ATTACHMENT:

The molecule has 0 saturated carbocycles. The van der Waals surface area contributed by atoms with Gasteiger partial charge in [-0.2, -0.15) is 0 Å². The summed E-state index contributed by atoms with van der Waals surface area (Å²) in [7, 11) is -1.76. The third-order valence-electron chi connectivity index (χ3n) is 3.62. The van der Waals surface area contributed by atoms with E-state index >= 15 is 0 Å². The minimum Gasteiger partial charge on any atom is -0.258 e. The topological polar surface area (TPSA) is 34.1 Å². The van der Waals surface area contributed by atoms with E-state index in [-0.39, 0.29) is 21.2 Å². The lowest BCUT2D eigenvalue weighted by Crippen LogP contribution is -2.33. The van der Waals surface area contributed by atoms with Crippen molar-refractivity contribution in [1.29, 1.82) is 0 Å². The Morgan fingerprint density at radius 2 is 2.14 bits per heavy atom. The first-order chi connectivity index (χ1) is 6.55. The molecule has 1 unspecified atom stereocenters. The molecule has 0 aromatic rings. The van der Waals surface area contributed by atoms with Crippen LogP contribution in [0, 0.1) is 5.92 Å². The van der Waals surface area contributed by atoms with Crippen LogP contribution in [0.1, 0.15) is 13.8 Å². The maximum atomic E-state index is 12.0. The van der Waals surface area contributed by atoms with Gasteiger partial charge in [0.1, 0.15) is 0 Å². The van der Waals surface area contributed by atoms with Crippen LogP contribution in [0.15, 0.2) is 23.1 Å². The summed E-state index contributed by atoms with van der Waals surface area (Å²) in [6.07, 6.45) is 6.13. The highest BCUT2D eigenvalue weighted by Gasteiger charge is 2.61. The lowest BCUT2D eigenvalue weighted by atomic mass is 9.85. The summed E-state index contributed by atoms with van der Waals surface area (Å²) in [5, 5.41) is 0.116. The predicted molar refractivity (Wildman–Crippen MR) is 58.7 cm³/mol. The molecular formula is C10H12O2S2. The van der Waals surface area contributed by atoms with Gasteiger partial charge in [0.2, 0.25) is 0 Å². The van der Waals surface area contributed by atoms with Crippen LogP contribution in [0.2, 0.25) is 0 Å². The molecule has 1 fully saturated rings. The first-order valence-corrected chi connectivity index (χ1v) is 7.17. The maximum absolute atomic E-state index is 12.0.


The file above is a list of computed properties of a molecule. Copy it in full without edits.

The molecule has 0 saturated carbocycles. The van der Waals surface area contributed by atoms with Gasteiger partial charge in [-0.2, -0.15) is 0 Å². The summed E-state index contributed by atoms with van der Waals surface area (Å²) in [7, 11) is -1.76. The third-order valence-electron chi connectivity index (χ3n) is 3.62. The van der Waals surface area contributed by atoms with E-state index >= 15 is 0 Å². The minimum Gasteiger partial charge on any atom is -0.258 e. The topological polar surface area (TPSA) is 34.1 Å². The van der Waals surface area contributed by atoms with E-state index in [-0.39, 0.29) is 21.2 Å². The lowest BCUT2D eigenvalue weighted by Crippen LogP contribution is -2.33. The van der Waals surface area contributed by atoms with Crippen molar-refractivity contribution in [1.29, 1.82) is 0 Å². The Morgan fingerprint density at radius 2 is 2.14 bits per heavy atom. The first-order chi connectivity index (χ1) is 6.55. The molecule has 1 unspecified atom stereocenters. The molecule has 0 aromatic rings. The van der Waals surface area contributed by atoms with Crippen LogP contribution in [0, 0.1) is 5.92 Å². The van der Waals surface area contributed by atoms with Crippen LogP contribution in [0.1, 0.15) is 13.8 Å². The maximum atomic E-state index is 12.0. The van der Waals surface area contributed by atoms with Gasteiger partial charge in [0.1, 0.15) is 0 Å². The van der Waals surface area contributed by atoms with Crippen LogP contribution in [0.15, 0.2) is 23.1 Å². The summed E-state index contributed by atoms with van der Waals surface area (Å²) in [6.07, 6.45) is 6.13. The highest BCUT2D eigenvalue weighted by Gasteiger charge is 2.61. The lowest BCUT2D eigenvalue weighted by atomic mass is 9.85. The summed E-state index contributed by atoms with van der Waals surface area (Å²) in [5, 5.41) is 0.116. The predicted molar refractivity (Wildman–Crippen MR) is 58.7 cm³/mol. The molecular formula is C10H12O2S2. The van der Waals surface area contributed by atoms with Gasteiger partial charge in [0.2, 0.25) is 0 Å². The van der Waals surface area contributed by atoms with Crippen LogP contribution in [0.2, 0.25) is 0 Å². The molecule has 1 fully saturated rings. The first-order valence-corrected chi connectivity index (χ1v) is 7.17. The maximum absolute atomic E-state index is 12.0.